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Six K-9 teams graduate from Sullivan County Sheriff's training program

March 17th, 2009 12:00 am by Staff Report

Six area K-9 handlers have graduated a 14-week training academy offered by the Sullivan County Sheriff's Office.


Kingsport Police Department Officers Brian Taylor and David Johnson graduated with their respective partners, Axle and Cinco.


The Sullivan County Sheriff's Office also graduated two teams - deputy Brian Wexler and partner Ebo, and Melissa Marlowe and partner Misha.


The Bristol Tennessee Police Department graduated handler Chesney Griffin and her K-9 partner Ozha.

A K-9 pair from the Bristol Virginia Police Department also graduated -- Bobby Nichols and Hooch.


"It's really hard," SCSO Sheriff Wayne Anderson told the graduates. He said he'd trained dogs for 17 years and knew the hardships ahead. "It can be a tough job," he said, "People just don't realize."


Despite the challenges, Anderson added that there's nothing better than a K-9 when it comes to sniffing out bombs, drugs and people. "Nothing that we have is as high tech as a police dog. That nose is as high tech as you can get," he said.


He offered a comparison from a training class in Washington D.C. There, he learned that a machine might take all day to locate a bomb in a room. A dog, on the other hand, is much faster. "It only took that dog about a minute," he said.  


 



 


Kingsport Police Department Deputy Chief David Quillin told the graduates, "Make the most of this time and really enjoy this, because as I look back on almost 25 years in law enforcement, the few years that I spent as a K-9 officer are by far the most memorable and easiest."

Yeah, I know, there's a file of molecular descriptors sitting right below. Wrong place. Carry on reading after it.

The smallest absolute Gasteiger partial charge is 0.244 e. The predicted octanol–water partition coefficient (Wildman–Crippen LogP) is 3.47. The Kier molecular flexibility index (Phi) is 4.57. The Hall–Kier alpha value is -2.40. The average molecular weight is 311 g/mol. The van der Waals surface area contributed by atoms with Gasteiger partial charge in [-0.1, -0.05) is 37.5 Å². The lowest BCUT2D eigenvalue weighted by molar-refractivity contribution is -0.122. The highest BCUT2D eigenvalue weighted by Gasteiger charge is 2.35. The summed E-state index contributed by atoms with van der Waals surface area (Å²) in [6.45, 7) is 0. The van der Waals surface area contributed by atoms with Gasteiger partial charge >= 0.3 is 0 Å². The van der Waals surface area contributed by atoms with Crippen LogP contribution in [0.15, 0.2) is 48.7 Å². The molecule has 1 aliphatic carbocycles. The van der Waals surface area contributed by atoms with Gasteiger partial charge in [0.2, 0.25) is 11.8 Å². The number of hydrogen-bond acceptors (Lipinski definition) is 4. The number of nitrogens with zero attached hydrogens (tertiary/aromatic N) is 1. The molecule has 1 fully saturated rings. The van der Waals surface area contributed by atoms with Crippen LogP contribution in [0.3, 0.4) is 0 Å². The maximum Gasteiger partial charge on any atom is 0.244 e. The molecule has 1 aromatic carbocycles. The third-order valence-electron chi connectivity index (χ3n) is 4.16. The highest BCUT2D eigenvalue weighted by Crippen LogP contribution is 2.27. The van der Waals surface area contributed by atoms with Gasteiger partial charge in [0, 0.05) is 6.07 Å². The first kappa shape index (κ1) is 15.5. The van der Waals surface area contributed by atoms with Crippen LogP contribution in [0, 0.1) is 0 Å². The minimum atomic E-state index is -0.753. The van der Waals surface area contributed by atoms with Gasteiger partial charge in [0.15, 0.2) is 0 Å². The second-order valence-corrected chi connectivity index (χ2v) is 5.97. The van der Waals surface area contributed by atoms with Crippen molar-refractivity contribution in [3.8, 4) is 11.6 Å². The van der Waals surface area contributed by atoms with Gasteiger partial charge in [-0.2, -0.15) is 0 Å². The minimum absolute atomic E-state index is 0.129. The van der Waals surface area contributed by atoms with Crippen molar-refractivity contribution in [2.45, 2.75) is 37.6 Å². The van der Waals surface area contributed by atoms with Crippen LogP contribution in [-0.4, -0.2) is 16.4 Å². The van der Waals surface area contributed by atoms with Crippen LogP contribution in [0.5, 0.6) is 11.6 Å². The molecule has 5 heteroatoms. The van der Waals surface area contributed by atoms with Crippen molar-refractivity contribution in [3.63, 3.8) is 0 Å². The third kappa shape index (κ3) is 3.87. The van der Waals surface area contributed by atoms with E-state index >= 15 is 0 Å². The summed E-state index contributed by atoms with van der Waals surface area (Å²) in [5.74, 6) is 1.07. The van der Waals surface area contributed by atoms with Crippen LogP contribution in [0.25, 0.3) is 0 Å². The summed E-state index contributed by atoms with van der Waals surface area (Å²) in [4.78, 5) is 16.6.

BVPD Capt. Darryl Milligan thanked Anderson for offering the training to their K-9 unit. The closest training facility they usually attend involves an expensive, extended stay in Richmond, he said.


Sullivan County Sheriff's Deputy Mark Baird served as an assistant trainer at the academy. At the graduation, he said, "What we're training these dogs to do is nothing new to a dog. Walk him around, what's he do, he sniffs...we want to use that nose to find something."


"But we don't want him to find rabbits or something, we want him to find explosives or drugs or people."


The key is to reward the dogs each time they demonstrate the ability to recognize specific odors and communicate the find to their handlers, Baird explained.


"Dogs aren't hard to train, we're not getting the dog to do anything he don't do in life. We gotta get that lout that's hooked to the lead on the other end to realize what the dog's telling us. That's what this class is about," he said.

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